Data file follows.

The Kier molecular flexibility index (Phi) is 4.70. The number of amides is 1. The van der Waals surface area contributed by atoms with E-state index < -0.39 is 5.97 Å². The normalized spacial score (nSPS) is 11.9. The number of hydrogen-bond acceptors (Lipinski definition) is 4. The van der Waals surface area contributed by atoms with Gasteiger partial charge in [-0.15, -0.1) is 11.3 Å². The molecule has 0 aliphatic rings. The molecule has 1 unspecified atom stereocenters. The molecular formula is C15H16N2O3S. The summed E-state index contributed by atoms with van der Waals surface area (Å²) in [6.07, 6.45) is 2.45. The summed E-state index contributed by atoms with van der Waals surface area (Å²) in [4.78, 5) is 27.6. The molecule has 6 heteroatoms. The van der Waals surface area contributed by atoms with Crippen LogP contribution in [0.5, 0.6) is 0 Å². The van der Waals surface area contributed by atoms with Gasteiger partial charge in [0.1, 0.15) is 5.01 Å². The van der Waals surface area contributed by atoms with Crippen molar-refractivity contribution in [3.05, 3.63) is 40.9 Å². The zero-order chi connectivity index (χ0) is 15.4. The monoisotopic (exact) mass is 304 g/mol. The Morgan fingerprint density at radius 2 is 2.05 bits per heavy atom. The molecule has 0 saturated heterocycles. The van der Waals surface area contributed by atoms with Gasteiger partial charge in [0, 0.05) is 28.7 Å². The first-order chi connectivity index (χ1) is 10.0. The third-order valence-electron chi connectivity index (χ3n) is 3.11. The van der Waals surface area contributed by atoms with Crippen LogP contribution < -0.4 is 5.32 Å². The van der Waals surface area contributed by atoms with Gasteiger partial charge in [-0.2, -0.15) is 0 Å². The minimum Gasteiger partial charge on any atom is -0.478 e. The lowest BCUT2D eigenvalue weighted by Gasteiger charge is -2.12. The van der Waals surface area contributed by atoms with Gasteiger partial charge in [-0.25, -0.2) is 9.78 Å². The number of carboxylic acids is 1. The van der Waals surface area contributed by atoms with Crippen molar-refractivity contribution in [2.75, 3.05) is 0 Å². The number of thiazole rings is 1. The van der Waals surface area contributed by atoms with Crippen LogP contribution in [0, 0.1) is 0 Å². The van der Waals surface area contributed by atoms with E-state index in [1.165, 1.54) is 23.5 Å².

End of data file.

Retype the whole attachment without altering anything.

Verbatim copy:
The Kier molecular flexibility index (Phi) is 4.70. The number of amides is 1. The van der Waals surface area contributed by atoms with E-state index < -0.39 is 5.97 Å². The normalized spacial score (nSPS) is 11.9. The number of hydrogen-bond acceptors (Lipinski definition) is 4. The van der Waals surface area contributed by atoms with Gasteiger partial charge in [-0.15, -0.1) is 11.3 Å². The molecule has 0 aliphatic rings. The molecule has 1 unspecified atom stereocenters. The molecular formula is C15H16N2O3S. The summed E-state index contributed by atoms with van der Waals surface area (Å²) in [6.07, 6.45) is 2.45. The summed E-state index contributed by atoms with van der Waals surface area (Å²) in [4.78, 5) is 27.6. The molecule has 6 heteroatoms. The van der Waals surface area contributed by atoms with Crippen LogP contribution in [0.5, 0.6) is 0 Å². The van der Waals surface area contributed by atoms with Gasteiger partial charge in [0.1, 0.15) is 5.01 Å². The van der Waals surface area contributed by atoms with Crippen molar-refractivity contribution in [3.05, 3.63) is 40.9 Å². The zero-order chi connectivity index (χ0) is 15.4. The monoisotopic (exact) mass is 304 g/mol. The Morgan fingerprint density at radius 2 is 2.05 bits per heavy atom. The molecule has 0 saturated heterocycles. The van der Waals surface area contributed by atoms with Gasteiger partial charge in [0, 0.05) is 28.7 Å². The first-order chi connectivity index (χ1) is 10.0. The third-order valence-electron chi connectivity index (χ3n) is 3.11. The van der Waals surface area contributed by atoms with Crippen LogP contribution < -0.4 is 5.32 Å². The van der Waals surface area contributed by atoms with Gasteiger partial charge in [-0.2, -0.15) is 0 Å². The minimum Gasteiger partial charge on any atom is -0.478 e. The lowest BCUT2D eigenvalue weighted by Gasteiger charge is -2.12. The van der Waals surface area contributed by atoms with Gasteiger partial charge in [-0.25, -0.2) is 9.78 Å². The number of carboxylic acids is 1. The van der Waals surface area contributed by atoms with Crippen molar-refractivity contribution in [2.75, 3.05) is 0 Å². The number of thiazole rings is 1. The van der Waals surface area contributed by atoms with Crippen LogP contribution in [0, 0.1) is 0 Å². The van der Waals surface area contributed by atoms with E-state index in [1.165, 1.54) is 23.5 Å².